32 Privacy Privacy is about not being required to explain your behavior to others; but social media sites (Facebook) are all about sharing information with others – so, in today’s society, is there such a thing as personal privacy? Some employers and even the government are asking for your password to Facebook or similar sites before hiring you – is this ok? In May, 2012, legislators proposed the password protection act to prevent employers from demanding passwords on private sites from employees. Currently, employers are prohibited from asking employees information relating to their gender, race, religion, age, and sexual orientation, but this information is available on your Facebook profile. Should you “friend” your company or employers on Facebook? What are the consequences (potentially)?

33 Privacy Questions to ponder: Should you be able to decide exactly what information on a social networking site you share with others? Would you be willing to pay for the privilege? Do you know what your privacy settings are on the social media sites you use? Is there any information being shared publicly that you weren’t aware was being shared? Should employers be allowed to ask prospective employees for their passwords to social media sites? Is this practice still legal in the US? Is there any information on sites you use that you want to restrict potential employers from seeing? Do these sites allow you to restrict the information you wish to protect?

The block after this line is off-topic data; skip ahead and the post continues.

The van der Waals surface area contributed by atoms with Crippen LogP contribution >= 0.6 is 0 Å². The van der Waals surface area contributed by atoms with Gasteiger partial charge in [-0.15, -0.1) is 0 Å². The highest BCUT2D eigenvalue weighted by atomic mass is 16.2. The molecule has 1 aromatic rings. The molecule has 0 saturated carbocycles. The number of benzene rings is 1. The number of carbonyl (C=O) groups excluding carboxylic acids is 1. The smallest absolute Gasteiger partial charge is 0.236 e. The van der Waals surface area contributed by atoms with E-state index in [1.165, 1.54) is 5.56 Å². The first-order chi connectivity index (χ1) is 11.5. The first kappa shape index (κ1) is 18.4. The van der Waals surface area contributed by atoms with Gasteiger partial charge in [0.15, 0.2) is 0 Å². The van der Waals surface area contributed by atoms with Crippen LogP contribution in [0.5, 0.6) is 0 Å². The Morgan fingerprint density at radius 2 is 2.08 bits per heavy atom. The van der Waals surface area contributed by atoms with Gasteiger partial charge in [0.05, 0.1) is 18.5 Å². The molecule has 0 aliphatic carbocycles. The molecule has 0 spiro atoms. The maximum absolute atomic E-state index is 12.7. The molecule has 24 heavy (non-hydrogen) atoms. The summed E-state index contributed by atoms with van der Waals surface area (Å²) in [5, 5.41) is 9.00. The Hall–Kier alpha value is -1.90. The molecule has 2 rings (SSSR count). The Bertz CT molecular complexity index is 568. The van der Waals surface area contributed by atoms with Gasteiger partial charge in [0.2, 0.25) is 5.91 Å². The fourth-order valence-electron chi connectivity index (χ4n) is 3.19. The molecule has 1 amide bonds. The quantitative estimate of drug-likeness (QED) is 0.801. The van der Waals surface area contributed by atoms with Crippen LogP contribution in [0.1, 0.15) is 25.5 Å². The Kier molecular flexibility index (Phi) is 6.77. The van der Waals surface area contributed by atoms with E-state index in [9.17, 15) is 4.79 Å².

34 E-Commerce Where are you? If you let the GPS in your phone do the talking and “check-in” at Foursquare or some similar business, businesses can promote their products, offer rewards, etc. when you “check-in” at their location. When you sign up, you can choose what information to share publically; it’s supposed to make it convenient for you to find your friends and who might be near you when you “check-in”. What if another app you know nothing about is using your information in a way never intended by the social media sites you joined? Question – when you leave home and publically announce on Facebook, Foursquare, or Tweets your location and constant whereabouts, do you lose your privacy in exchange for “fun” and “convenience”? No matter your personal settings, hackers can still follow your updates. And do you understand how much of this information is getting grabbed by other apps? What if you’re a stalker – want your location information used against you in court? Should it be? Not long ago, people wouldn’t even use their real name online – now we’re shouting all our private information. Society has accepted open sharing of private information – has technology moved too fast?

35 E-Commerce Questions to Ponder: Do the benefits of geolocation outweigh the risks? What other devices besides cell phones trak and record our movements/locations as digital records? How have social networks increased the risks of geolocation? What risks do geolocation pose for college students? How can users mitigate those risks?